point in the county, about 9,200 feet. The Sierra Buttes mountain is one of the
landmarks of the state, visible from a large area of the valley of the
Sacramento, and rendered prominently conspicuous by the sharply-defined,
cone-shaped, serrated, basaltic lava in its formation. The snows in these high
altitudes fall to a great depth, obstructing the roads over the ridges for weeks
at times, the only means of communication being by travel on snow-shoes. Snow is
frequently found on the ridges twenty feet in depth.

Sierra county extends east and west in nearly the shape of a parallelogram.
Its greatest length is sixty miles, and the greatest breadth thirty miles,
embracing an area of eight hundred and thirty square miles. The primal cause of
the settlement of Sierra county was the desire for gold, almost fabulous amounts
of which have been found in many parts. The proportion of agricultural to
mineral land is exceedingly small, not one acre in fifty being suitable for the
plow. Mining has from the first been the principal occupation, and will continue
to be so for hundreds of years, as the deposits of auriferous gravel and quartz
seem to be inexhaustible. Nearly every hill and mountain is a vast treasure
vault of nature, needing only the brain and the hand of man to unlock the
carefully hidden combination. It was not always thus. The overflowing chests of
nature dropped here and there with lavish waste enough of wealth to indicate the
incomparable richness of that they kept from human gaze. Perhaps the millions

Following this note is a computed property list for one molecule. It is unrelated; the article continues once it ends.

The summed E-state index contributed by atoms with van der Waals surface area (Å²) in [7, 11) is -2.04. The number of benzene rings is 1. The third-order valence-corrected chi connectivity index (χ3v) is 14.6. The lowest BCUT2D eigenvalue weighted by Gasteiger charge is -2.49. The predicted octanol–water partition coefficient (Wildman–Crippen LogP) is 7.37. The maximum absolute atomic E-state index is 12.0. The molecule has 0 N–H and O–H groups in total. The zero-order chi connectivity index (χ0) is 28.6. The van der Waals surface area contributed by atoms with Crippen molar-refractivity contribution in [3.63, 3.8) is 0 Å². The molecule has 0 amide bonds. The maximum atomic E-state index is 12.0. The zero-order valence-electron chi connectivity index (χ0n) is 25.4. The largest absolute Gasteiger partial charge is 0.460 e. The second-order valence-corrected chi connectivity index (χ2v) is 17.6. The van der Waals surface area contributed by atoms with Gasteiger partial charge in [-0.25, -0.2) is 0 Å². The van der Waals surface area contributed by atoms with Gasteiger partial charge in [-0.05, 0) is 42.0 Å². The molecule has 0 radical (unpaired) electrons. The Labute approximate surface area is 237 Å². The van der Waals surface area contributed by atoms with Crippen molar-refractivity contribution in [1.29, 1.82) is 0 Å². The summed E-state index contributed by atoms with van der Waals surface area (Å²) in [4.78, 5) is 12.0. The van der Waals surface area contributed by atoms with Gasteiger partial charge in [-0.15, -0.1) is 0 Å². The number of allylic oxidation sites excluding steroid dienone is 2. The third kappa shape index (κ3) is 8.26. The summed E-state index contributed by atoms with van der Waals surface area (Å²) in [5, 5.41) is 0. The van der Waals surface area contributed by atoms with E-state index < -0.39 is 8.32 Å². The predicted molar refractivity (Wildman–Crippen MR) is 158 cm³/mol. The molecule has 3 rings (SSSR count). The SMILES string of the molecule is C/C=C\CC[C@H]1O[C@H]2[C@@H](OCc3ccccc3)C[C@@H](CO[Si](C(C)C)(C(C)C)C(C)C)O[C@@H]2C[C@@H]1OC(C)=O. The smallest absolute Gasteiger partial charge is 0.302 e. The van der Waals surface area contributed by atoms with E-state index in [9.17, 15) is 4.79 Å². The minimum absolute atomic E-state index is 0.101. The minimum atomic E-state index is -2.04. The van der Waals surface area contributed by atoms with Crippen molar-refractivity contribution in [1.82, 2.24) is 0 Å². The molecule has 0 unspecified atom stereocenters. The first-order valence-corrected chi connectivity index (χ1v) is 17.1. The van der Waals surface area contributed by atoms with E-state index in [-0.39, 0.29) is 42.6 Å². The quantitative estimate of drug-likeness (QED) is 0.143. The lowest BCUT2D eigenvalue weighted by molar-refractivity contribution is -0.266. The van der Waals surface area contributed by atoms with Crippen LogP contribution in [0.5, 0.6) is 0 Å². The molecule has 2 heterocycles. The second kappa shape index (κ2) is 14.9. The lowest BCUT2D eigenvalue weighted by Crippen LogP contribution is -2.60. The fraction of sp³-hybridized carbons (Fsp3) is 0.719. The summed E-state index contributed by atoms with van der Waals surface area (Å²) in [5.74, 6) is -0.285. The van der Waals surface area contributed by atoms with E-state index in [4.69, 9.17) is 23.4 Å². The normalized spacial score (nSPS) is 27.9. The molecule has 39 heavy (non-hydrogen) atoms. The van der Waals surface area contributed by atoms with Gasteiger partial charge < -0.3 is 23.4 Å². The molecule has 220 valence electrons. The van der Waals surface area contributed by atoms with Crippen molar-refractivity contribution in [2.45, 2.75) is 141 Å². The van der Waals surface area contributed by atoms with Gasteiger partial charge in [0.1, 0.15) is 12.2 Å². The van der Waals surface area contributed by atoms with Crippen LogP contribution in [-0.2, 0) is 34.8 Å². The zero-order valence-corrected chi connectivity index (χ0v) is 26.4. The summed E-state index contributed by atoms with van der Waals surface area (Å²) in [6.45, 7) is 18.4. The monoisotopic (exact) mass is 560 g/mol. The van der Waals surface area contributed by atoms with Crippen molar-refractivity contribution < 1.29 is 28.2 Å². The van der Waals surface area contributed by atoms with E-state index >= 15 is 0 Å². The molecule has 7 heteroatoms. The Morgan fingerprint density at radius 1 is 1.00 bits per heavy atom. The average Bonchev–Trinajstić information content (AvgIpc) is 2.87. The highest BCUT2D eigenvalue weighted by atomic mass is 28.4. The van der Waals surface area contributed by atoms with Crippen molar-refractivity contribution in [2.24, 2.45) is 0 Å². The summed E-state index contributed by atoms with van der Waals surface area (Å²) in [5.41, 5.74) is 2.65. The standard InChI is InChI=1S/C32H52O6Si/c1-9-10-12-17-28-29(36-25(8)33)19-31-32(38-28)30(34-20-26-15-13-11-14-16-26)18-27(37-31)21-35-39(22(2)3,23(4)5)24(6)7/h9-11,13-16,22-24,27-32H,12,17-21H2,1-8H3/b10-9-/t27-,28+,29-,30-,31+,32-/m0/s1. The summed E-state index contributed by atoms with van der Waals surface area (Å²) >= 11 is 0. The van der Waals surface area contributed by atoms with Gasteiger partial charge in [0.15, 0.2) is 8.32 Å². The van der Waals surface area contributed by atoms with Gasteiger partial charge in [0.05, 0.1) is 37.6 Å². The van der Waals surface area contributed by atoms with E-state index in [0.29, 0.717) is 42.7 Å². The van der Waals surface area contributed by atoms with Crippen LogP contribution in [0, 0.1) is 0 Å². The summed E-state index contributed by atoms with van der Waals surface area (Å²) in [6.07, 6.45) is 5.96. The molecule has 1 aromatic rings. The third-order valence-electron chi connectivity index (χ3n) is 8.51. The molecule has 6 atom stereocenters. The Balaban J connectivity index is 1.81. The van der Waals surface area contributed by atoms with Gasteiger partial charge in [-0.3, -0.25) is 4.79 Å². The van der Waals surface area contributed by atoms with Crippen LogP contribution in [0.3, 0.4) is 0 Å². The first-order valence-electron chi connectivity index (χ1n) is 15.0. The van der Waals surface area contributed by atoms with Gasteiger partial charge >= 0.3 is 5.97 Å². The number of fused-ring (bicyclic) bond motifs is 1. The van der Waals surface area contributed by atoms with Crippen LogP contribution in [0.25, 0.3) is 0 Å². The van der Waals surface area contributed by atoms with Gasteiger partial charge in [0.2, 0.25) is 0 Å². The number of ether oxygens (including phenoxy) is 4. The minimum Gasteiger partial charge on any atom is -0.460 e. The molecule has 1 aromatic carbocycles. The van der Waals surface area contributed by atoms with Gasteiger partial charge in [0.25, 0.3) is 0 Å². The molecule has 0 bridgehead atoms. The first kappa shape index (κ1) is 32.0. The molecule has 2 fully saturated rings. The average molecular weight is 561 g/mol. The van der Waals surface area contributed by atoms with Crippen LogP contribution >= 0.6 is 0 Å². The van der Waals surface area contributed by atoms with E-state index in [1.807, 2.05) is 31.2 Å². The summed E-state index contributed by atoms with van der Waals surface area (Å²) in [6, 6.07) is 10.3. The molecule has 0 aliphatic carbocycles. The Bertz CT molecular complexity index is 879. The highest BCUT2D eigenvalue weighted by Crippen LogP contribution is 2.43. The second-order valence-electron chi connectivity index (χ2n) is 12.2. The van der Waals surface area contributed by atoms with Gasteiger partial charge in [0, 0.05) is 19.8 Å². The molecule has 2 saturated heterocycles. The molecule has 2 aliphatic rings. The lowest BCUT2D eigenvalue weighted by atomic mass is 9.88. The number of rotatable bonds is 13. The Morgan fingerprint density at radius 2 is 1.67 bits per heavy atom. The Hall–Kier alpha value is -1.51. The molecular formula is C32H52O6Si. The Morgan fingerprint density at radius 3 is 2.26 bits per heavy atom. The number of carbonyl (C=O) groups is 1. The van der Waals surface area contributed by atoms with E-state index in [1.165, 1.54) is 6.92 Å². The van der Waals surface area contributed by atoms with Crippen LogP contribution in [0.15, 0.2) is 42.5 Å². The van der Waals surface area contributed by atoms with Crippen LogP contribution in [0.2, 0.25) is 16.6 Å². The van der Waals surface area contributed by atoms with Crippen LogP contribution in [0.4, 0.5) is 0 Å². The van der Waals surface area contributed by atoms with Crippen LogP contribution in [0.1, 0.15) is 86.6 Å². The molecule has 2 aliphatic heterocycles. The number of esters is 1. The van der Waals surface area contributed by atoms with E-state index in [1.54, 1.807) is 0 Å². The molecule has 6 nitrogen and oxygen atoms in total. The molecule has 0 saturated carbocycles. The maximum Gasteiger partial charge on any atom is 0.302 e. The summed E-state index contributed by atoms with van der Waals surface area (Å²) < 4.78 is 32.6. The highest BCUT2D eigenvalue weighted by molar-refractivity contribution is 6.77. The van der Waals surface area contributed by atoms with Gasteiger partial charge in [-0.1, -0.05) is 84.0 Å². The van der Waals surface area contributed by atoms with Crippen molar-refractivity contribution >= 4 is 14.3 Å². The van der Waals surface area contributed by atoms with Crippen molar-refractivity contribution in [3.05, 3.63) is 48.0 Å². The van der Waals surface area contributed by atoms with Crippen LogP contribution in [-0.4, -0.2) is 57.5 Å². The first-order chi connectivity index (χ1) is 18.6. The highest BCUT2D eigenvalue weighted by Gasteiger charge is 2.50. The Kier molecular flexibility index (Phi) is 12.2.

dug from ancient river channel or picked from some chance crevice are but the
chippings or the shavings from the rest.

Following is a list of altitudes of the various points of interest in Sierra
county, obtained by Mr. E. K. Downer, junior editor of the Mountain Messenger^
who used one of Muller's most accurate aneroids. The figures given are
approximately correct.
Feet.
Downieville 3,000
Sheehan's Ranch 4,600
Eureka 5,150
McMahon's 5,000
Mt. Pleasant Ranch 4,750
Port Wine 5,100
Summit of ridge between Eureka and McMahon's 5,600
Scales' 4,400
Slate Creek bridge 4,350
Gibsonville 5,600
Newark 5,850
Slate Creek bridge No. 2 5,650
Highest point on road to Howland Flat 6,050
First ridge above Howland Flat 5,800
Sears' Union Ditch Crossing 5,925
Summit of second ridge 6,000
Potosi 5,800
Howland Flat (Becker's) 5,800
McFarland's 5,750
Sears' U. W. Co.'s office (Pine Grove) 5,600
Table Rock 7,050
St. Louis (Schwartz's hotel) 5,200
Morristown bridge crossing 4,250
Morristown 5,150
Craig's Flat 5,100
Canon Creek bridge 4,325
John Tore's bridge 2,900
Goodyear's Bar 2,750
Watering trough 4,125
Mountain House 4,700
Forest City 4,600
Pliocene shaft 5,575
Barnhardt's 3,125
Mccarty's 3,250
Shady flat 3,225
Shoo Fly 3,325
Whitney's lower saw-mill 3,375
Adam Weitzell's 3,500
Frank Beaver's 3,575
A. Kaiser's. 3,950
J. Hutchinson's 4,200
Sierra City (Scott's) 4,250
Sierra Buttes office 5,375
Summit Sierra Buttes 8,950
J. H. Bassett's 5,400
Slap Jack ranch 6,200
County Cabin 6,600
Main Summit 6,800
Yellow Jacket point 6,050
Fowle's ranch 5,350
H. K. Turners 4,975
Ridge between Turner's and Toomy's 5,050
Toomy's 5,000
Boyle's 5,000
Chapman's 5,075
James Miller's 4,980
Sierraville 5,000
Loyalton 5,000
Randolph 5,020
Campbell's Sulphur Springs 5,050
Webber Lake 6,800
Haskell's Peak 8,126


Additional Comments:
Extracted from:

Illustrated History of Plumas, Lassen & Sierra Counties

San Francisco: Fariss & Smith
(1882)


File at: http://ftp.rootsweb.com/pub/usgenweb/ca/sierra/history/1882/illustra/descript282ms.txt

This file has been created by a form at http://www.poppet.org/cafiles/